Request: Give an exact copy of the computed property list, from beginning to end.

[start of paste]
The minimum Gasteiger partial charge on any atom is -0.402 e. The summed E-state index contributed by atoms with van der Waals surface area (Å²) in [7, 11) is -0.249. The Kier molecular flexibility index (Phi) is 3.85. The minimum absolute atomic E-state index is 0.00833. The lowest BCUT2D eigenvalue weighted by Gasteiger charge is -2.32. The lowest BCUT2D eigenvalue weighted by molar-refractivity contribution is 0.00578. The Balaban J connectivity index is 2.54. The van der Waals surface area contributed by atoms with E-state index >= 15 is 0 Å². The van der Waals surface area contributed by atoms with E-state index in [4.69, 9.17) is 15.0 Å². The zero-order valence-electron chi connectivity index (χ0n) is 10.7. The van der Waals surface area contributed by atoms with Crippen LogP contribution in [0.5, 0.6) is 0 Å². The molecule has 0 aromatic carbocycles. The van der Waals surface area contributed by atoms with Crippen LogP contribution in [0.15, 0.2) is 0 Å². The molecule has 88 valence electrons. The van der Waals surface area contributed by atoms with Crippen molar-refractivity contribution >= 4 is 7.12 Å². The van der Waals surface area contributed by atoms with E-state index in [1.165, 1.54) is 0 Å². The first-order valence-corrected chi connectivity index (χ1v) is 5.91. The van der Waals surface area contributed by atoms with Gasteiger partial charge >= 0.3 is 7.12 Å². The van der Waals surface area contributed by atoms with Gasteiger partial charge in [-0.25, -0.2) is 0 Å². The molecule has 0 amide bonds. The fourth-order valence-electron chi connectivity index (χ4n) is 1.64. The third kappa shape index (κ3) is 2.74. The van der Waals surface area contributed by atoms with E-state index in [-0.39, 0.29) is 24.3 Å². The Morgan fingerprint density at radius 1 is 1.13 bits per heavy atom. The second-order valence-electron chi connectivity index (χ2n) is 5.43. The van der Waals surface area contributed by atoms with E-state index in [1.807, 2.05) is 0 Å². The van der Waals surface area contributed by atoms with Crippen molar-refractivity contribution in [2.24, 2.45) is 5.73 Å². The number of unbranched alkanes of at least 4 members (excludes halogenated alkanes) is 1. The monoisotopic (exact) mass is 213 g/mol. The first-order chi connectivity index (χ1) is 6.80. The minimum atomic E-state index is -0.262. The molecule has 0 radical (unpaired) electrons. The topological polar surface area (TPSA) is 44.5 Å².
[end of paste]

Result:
The minimum Gasteiger partial charge on any atom is -0.402 e. The summed E-state index contributed by atoms with van der Waals surface area (Å²) in [7, 11) is -0.249. The Kier molecular flexibility index (Phi) is 3.85. The minimum absolute atomic E-state index is 0.00833. The lowest BCUT2D eigenvalue weighted by Gasteiger charge is -2.32. The lowest BCUT2D eigenvalue weighted by molar-refractivity contribution is 0.00578. The Balaban J connectivity index is 2.54. The van der Waals surface area contributed by atoms with E-state index >= 15 is 0 Å². The van der Waals surface area contributed by atoms with E-state index in [4.69, 9.17) is 15.0 Å². The zero-order valence-electron chi connectivity index (χ0n) is 10.7. The van der Waals surface area contributed by atoms with Crippen LogP contribution in [0.5, 0.6) is 0 Å². The molecule has 0 aromatic carbocycles. The van der Waals surface area contributed by atoms with Crippen LogP contribution in [0.15, 0.2) is 0 Å². The molecule has 88 valence electrons. The van der Waals surface area contributed by atoms with Crippen molar-refractivity contribution >= 4 is 7.12 Å². The van der Waals surface area contributed by atoms with E-state index in [1.165, 1.54) is 0 Å². The first-order valence-corrected chi connectivity index (χ1v) is 5.91. The van der Waals surface area contributed by atoms with Gasteiger partial charge >= 0.3 is 7.12 Å². The van der Waals surface area contributed by atoms with Gasteiger partial charge in [-0.25, -0.2) is 0 Å². The molecule has 0 amide bonds. The fourth-order valence-electron chi connectivity index (χ4n) is 1.64. The third kappa shape index (κ3) is 2.74. The van der Waals surface area contributed by atoms with E-state index in [-0.39, 0.29) is 24.3 Å². The Morgan fingerprint density at radius 1 is 1.13 bits per heavy atom. The second-order valence-electron chi connectivity index (χ2n) is 5.43. The van der Waals surface area contributed by atoms with E-state index in [1.807, 2.05) is 0 Å². The van der Waals surface area contributed by atoms with Crippen molar-refractivity contribution in [2.24, 2.45) is 5.73 Å². The number of unbranched alkanes of at least 4 members (excludes halogenated alkanes) is 1. The monoisotopic (exact) mass is 213 g/mol. The first-order chi connectivity index (χ1) is 6.80. The minimum atomic E-state index is -0.262. The molecule has 0 radical (unpaired) electrons. The topological polar surface area (TPSA) is 44.5 Å².